The question of the legality of war making has been much discussed in all parts of the country and I am anxious that God's law concerning it, given through the grandfather of the present President F. M. Smith, be given to people who are not of the Latter Day Saint faith. I am doing something unusual in directing those not of the Latter Day Saint faith, or the Gentiles as they are called, in how to find those parts of the Reorganized books which so far have been withheld from them, but I feel that I am justified because of the great need of all people for Godly laws to govern them in their actions toward each other. First, I will reproduce paragraph six, of the revelation composing section ninety-five of the Doctrine and Covenants, to show that a command from God is always necessary before war can be engaged in legitimately. It reads as follows: "Behold, this is the law I gave unto my servant, Nephi; and thy father Joseph, and Jacob, and Isaac, and Abraham, and all mine ancient prophets and apostles. And again, this is the law that I gave unto mine ancients, that they should not go out unto battle against any nation, kindred, tongue, or people, save I, the Lord, commanded them. And if any nation, tongue, or people should proclaim war against them, they should first lift a standard of peace unto that people, nation, or tongue, and if that people did not accept the offering of peace, neither the second nor the third time, they should bring these testimonies before the Lord; then, I, the Lord, would give unto them a commandment, and justify them in going out to battle against that nation, tongue or people, and I, the Lord, would fight their battles, and their children's battles and their children's children" (this means that God would do the fighting but would exercise his power through them as is shown by the following four words given special emphasis) "until they had avenged themselves on all their enemies, to the third and fourth generation behold, this is an ensample unto all people, saith the Lord, your God, for justification before me." Nephi, of Book of Mormon fame, Joseph, Jacob, Isaac, and Abraham, the men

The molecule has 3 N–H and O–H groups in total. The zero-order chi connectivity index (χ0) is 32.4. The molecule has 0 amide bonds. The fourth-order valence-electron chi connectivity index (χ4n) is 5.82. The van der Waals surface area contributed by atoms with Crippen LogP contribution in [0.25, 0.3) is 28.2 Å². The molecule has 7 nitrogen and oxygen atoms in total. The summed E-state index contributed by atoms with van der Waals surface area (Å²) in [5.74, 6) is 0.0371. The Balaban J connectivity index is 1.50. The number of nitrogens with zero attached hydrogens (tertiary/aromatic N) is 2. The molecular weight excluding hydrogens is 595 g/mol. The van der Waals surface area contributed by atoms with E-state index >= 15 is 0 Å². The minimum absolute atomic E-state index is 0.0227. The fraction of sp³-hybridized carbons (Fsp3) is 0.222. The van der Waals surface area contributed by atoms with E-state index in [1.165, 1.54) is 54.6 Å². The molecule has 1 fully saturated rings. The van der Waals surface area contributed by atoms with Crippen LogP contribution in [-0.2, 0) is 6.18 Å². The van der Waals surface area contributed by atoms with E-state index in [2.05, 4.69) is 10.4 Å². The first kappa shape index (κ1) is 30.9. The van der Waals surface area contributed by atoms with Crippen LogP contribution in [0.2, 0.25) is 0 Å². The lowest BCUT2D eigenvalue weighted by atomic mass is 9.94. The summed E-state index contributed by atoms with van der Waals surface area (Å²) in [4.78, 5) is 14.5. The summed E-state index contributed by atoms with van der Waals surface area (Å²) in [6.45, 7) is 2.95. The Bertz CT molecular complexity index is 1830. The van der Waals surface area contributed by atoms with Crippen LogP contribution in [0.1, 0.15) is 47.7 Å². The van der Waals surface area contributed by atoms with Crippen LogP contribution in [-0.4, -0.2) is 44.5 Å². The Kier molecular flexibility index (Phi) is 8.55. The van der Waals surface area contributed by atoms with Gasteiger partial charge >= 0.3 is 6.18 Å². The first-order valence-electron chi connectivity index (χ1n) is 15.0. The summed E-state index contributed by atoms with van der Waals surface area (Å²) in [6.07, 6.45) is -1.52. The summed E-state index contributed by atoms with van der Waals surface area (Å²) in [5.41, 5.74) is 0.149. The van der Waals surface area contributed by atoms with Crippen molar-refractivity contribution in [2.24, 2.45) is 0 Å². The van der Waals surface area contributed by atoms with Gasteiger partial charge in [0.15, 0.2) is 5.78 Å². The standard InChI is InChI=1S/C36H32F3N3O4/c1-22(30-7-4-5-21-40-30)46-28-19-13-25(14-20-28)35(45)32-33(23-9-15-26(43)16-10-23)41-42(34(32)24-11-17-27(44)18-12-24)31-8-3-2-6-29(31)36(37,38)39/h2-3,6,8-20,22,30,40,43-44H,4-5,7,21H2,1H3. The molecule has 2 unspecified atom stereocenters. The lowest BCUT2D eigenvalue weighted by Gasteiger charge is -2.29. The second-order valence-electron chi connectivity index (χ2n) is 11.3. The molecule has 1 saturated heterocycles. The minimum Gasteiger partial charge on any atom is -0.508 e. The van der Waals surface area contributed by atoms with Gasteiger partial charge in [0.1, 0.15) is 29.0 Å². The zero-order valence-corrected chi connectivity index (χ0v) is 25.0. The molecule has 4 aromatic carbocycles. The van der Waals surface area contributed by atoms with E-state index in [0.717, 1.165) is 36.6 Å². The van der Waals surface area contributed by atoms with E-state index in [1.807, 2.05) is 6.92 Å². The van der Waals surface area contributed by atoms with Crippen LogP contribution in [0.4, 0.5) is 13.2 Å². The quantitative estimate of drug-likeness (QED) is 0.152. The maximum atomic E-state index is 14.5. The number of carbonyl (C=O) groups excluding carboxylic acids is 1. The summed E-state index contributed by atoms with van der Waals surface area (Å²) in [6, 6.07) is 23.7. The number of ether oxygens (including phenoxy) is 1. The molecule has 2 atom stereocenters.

referred to above, were all great prophets of the Lord through whom the Lord communicated his will to the people, and as President Fred M. Smith is the leading prophet of the Reorganized Church of Jesus Christ of Latter Day Saints today, it would be through him that a commandment to make war would of necessity have to come to the Reorganized people. I now wish to reproduce paragraphs eight and nine of the revelation composing section one hundred two of the Doctrine and Covenants, in connection with the paragraph quoted above. Paragraph 8: "Now, behold, I say unto you my friends, in this way you may find favor in the eyes of the people, until the army of Israel becomes very great; and I will soften the hearts of the people, as I did the heart of Pharaoh, from time to time, until my servant Baurak Ale, and Baneemy, whom I have appointed, shall have time to gather up the strength of my house, and to have sent wise men, to fulfill that which I have commanded concerning the purchasing of all lands in Jackson county (Missouri) that can be purchased, and in the adjoining counties round about; for it is my will that these lands should be purchased, and after they are purchased that my Saints may possess them according to the laws of consecration which I have given; and after these lands are purchased, I will hold the ARMIES of Israel guiltless in taking possession of their own lands, which they have previously purchased with their moneys, and of throwing down the towers of mine enemies, that may be upon them, and scattering their watchmen, and avenging me of mine enemies, unto the third and fourth generation of them that hate me. 9. But firstly let my ARMY become very GREAT, and let it be sanctified before me, that it may become fair as the sun, and clear as the moon, and that her banners may be terrible unto ALL NATIONS;" (please notice that this nation is included also) "that the kingdoms of this world may be constrained to acknowledge that the kingdom of Zion is in very deed the kingdom of our God and his Christ; therefore let us become subject unto her laws."